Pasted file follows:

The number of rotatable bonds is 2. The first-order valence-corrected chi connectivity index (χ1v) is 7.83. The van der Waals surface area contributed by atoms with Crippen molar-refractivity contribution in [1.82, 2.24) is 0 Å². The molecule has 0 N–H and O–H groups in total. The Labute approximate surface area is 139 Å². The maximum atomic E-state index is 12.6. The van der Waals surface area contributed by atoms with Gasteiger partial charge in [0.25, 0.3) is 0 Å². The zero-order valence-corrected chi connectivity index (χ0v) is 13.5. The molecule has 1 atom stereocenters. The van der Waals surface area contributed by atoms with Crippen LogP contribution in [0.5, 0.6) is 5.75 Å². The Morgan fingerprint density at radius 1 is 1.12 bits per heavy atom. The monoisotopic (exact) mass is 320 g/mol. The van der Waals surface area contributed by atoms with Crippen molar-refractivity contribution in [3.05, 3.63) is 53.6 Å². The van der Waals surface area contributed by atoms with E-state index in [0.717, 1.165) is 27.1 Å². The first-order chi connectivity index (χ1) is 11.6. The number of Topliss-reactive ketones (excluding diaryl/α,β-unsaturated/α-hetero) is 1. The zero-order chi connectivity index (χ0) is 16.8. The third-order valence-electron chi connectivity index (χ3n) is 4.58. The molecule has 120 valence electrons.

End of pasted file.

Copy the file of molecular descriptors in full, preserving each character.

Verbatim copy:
The number of rotatable bonds is 2. The first-order valence-corrected chi connectivity index (χ1v) is 7.83. The van der Waals surface area contributed by atoms with Crippen molar-refractivity contribution in [1.82, 2.24) is 0 Å². The molecule has 0 N–H and O–H groups in total. The Labute approximate surface area is 139 Å². The maximum atomic E-state index is 12.6. The van der Waals surface area contributed by atoms with Gasteiger partial charge in [0.25, 0.3) is 0 Å². The zero-order valence-corrected chi connectivity index (χ0v) is 13.5. The molecule has 1 atom stereocenters. The van der Waals surface area contributed by atoms with Crippen LogP contribution in [0.5, 0.6) is 5.75 Å². The Morgan fingerprint density at radius 1 is 1.12 bits per heavy atom. The monoisotopic (exact) mass is 320 g/mol. The van der Waals surface area contributed by atoms with Crippen molar-refractivity contribution in [3.05, 3.63) is 53.6 Å². The van der Waals surface area contributed by atoms with E-state index in [0.717, 1.165) is 27.1 Å². The first-order chi connectivity index (χ1) is 11.6. The number of Topliss-reactive ketones (excluding diaryl/α,β-unsaturated/α-hetero) is 1. The zero-order chi connectivity index (χ0) is 16.8. The third-order valence-electron chi connectivity index (χ3n) is 4.58. The molecule has 120 valence electrons.